In general, we should be more imaginative and appoint people to national PBC’s who would not normally sit on MoH committees.
Q: What are the problems facing National Programmes?
A: Sometimes national programmes try to do the wrong things. The primary focus for implementation of VISION 2020 is at the district level. National programmes cannot micro-manage individual district eye care teams. The national PBC has to give the guidelines to the districts and then let them do the work.
Secondly, national programmes are often perceived as being remote and out of touch. One of the most important tasks of the national programme is to promote networking and sharing of ideas. If this is done effectively, then the national programme will be close to every eye worker.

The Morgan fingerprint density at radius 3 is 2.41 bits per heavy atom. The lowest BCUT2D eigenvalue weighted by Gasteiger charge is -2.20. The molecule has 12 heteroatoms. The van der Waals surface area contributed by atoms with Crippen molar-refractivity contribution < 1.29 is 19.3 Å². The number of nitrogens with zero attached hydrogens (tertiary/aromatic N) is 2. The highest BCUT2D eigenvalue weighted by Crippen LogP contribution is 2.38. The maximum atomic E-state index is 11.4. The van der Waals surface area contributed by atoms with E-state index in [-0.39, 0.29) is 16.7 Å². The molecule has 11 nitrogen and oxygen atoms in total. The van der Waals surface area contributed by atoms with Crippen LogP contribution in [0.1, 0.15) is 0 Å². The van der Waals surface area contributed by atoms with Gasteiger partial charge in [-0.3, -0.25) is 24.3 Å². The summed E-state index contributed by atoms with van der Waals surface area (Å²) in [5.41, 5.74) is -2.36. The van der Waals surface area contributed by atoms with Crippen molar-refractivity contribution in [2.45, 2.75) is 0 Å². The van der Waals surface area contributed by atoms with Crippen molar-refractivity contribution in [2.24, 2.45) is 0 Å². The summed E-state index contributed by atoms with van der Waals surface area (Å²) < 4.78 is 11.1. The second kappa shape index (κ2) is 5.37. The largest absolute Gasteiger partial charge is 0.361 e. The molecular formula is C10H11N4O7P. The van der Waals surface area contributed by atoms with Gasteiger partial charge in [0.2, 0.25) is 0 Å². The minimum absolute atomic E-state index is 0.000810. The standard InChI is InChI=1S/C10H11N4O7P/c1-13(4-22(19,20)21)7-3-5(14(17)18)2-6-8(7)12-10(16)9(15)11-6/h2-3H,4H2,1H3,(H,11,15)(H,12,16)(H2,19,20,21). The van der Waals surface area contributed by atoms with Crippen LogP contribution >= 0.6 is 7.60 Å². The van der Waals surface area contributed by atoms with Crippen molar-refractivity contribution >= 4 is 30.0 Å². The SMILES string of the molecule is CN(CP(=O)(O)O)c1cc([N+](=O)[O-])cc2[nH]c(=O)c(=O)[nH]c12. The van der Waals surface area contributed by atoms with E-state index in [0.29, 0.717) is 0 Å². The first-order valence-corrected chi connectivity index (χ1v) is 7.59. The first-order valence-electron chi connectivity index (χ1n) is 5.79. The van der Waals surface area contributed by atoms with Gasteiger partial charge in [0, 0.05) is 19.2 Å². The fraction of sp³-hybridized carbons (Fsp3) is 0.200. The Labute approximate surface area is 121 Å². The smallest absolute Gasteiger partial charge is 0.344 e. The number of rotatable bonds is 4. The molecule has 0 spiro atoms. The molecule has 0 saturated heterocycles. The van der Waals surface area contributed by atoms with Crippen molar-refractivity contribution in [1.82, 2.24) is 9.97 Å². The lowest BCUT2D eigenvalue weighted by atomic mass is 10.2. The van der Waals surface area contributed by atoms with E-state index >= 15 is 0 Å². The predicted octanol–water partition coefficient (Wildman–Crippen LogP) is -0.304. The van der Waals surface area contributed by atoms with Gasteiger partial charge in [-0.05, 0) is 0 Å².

Finally, prevention of blindness on a national scale is bound to be a political issue. Sadly, care for blind people is frequently hampered by rivalry between different eye care professions, government departments, and NGO’s. It has been said that if we spent as much energy fighting blindness as we expend on fighting each other, we could achieve the goals of VISION 2020 by 2015! We must bury past differences, and work together for a common programme. National programmes which can do that effectively will make a huge contribution to eradicating avoidable blindness.